Pistoletto shook up the 60s with his arte povera revolution. What’s the legendary mirror-smasher doing now? Designing houses made of rice at his eco HQ.
Born in Biella in 1933, Pistoletto grew up under fascism. “You had to believe – in God and in Mussolini. I felt there was a terrible contradiction in believing in a system producing hate, producing massacres. After the war, Italy saw the rise of both capitalism and communism. You had to believe in one or the other. Discovering modern art was, for me, an illumination. Now I could think rather than believe.”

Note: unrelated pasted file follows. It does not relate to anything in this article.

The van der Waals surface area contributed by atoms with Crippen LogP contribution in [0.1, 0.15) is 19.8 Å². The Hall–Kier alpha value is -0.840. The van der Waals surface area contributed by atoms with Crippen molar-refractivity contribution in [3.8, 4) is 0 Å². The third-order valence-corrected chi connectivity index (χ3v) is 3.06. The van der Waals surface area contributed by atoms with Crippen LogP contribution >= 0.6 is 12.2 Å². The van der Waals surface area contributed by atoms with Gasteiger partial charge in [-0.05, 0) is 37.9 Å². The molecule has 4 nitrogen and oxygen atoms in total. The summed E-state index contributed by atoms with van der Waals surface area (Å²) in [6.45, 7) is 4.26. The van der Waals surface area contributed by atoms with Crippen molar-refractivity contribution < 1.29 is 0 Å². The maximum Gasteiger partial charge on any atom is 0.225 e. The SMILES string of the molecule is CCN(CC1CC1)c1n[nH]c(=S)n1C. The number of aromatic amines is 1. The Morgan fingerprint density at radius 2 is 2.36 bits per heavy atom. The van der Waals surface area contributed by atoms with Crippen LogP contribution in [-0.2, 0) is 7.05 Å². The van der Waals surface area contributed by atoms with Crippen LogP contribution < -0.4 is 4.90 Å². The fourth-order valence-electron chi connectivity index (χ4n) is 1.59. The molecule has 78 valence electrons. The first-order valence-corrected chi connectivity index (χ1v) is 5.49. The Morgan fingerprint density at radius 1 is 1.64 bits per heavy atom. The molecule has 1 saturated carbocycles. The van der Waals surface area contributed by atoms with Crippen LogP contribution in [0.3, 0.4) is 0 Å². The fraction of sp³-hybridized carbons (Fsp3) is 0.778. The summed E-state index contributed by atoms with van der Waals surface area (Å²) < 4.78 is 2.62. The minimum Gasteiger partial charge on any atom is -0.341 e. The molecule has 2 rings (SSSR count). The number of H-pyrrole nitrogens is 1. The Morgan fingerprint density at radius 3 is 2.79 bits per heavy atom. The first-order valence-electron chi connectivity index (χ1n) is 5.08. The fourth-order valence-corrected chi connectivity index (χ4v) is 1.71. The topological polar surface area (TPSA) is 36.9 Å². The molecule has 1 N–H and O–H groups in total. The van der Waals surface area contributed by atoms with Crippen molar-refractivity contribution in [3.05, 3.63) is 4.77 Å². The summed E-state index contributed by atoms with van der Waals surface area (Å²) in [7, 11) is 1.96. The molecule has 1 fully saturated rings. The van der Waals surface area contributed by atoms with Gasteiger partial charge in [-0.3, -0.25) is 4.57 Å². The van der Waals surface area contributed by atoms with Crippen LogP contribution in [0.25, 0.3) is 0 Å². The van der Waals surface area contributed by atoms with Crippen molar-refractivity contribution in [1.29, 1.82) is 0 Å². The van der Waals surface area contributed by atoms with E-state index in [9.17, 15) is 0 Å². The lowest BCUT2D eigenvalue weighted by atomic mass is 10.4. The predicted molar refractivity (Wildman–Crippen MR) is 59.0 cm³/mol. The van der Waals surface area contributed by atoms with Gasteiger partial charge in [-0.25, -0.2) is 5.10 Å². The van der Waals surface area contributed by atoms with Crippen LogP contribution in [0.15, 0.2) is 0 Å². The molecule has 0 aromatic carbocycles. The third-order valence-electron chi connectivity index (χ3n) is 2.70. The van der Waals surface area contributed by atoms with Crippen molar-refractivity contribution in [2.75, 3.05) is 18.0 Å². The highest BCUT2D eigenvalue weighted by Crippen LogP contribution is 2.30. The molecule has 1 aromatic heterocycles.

After 1945, Italian culture embraced realism. It was as if all the lies of the Mussolini age could be purged only by a harsh blast of pure truth. In cinema, this led to the likes of Rome, Open City and The Earth Trembles (La Terra Trema). Meanwhile, the 17th-century realist painter Caravaggio was rediscovered – and a young artist called Michelangelo Pistoletto started to appropriate mirrors, painting directly on to their surfaces. “Everything in my work has come from the mirror,” he says, “and the idea that it reflects society and reality.”
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